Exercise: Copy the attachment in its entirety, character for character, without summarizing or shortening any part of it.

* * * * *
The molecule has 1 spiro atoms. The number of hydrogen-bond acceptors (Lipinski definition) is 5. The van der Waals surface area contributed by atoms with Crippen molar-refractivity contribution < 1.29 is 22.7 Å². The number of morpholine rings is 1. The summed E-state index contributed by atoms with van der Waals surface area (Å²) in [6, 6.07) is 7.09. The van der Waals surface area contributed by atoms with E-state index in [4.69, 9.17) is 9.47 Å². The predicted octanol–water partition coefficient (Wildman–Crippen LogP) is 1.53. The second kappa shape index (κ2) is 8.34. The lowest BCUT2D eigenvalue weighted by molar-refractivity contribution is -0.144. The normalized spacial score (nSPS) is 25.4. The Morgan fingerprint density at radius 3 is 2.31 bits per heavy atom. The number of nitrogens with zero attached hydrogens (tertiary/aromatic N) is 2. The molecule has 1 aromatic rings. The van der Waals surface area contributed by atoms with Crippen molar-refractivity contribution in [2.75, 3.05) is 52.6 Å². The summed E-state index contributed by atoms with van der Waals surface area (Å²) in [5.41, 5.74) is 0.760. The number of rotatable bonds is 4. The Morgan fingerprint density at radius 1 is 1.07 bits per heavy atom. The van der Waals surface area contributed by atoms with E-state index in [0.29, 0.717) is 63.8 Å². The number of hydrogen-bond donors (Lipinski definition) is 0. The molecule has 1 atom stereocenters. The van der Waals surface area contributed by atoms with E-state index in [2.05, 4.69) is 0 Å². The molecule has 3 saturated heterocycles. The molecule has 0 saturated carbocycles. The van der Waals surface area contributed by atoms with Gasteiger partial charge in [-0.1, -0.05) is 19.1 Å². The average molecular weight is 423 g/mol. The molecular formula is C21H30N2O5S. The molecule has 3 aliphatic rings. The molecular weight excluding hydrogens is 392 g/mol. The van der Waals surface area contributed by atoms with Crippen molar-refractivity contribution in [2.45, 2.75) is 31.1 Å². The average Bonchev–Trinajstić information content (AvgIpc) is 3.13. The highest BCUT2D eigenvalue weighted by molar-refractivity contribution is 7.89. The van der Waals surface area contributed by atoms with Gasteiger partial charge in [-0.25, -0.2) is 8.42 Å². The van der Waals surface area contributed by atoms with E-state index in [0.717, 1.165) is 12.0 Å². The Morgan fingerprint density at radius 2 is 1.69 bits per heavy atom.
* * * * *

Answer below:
The molecule has 1 spiro atoms. The number of hydrogen-bond acceptors (Lipinski definition) is 5. The van der Waals surface area contributed by atoms with Crippen molar-refractivity contribution < 1.29 is 22.7 Å². The number of morpholine rings is 1. The summed E-state index contributed by atoms with van der Waals surface area (Å²) in [6, 6.07) is 7.09. The van der Waals surface area contributed by atoms with E-state index in [4.69, 9.17) is 9.47 Å². The predicted octanol–water partition coefficient (Wildman–Crippen LogP) is 1.53. The second kappa shape index (κ2) is 8.34. The lowest BCUT2D eigenvalue weighted by molar-refractivity contribution is -0.144. The normalized spacial score (nSPS) is 25.4. The Morgan fingerprint density at radius 3 is 2.31 bits per heavy atom. The number of nitrogens with zero attached hydrogens (tertiary/aromatic N) is 2. The molecule has 1 aromatic rings. The van der Waals surface area contributed by atoms with Crippen molar-refractivity contribution in [2.75, 3.05) is 52.6 Å². The summed E-state index contributed by atoms with van der Waals surface area (Å²) in [5.41, 5.74) is 0.760. The number of rotatable bonds is 4. The Morgan fingerprint density at radius 1 is 1.07 bits per heavy atom. The van der Waals surface area contributed by atoms with E-state index in [0.29, 0.717) is 63.8 Å². The number of hydrogen-bond donors (Lipinski definition) is 0. The molecule has 1 atom stereocenters. The van der Waals surface area contributed by atoms with E-state index in [2.05, 4.69) is 0 Å². The molecule has 3 saturated heterocycles. The molecule has 0 saturated carbocycles. The van der Waals surface area contributed by atoms with Gasteiger partial charge in [-0.1, -0.05) is 19.1 Å². The average molecular weight is 423 g/mol. The molecular formula is C21H30N2O5S. The molecule has 3 aliphatic rings. The molecular weight excluding hydrogens is 392 g/mol. The van der Waals surface area contributed by atoms with Crippen molar-refractivity contribution in [2.45, 2.75) is 31.1 Å². The average Bonchev–Trinajstić information content (AvgIpc) is 3.13. The highest BCUT2D eigenvalue weighted by molar-refractivity contribution is 7.89. The van der Waals surface area contributed by atoms with Gasteiger partial charge in [-0.25, -0.2) is 8.42 Å². The van der Waals surface area contributed by atoms with E-state index in [0.717, 1.165) is 12.0 Å². The Morgan fingerprint density at radius 2 is 1.69 bits per heavy atom.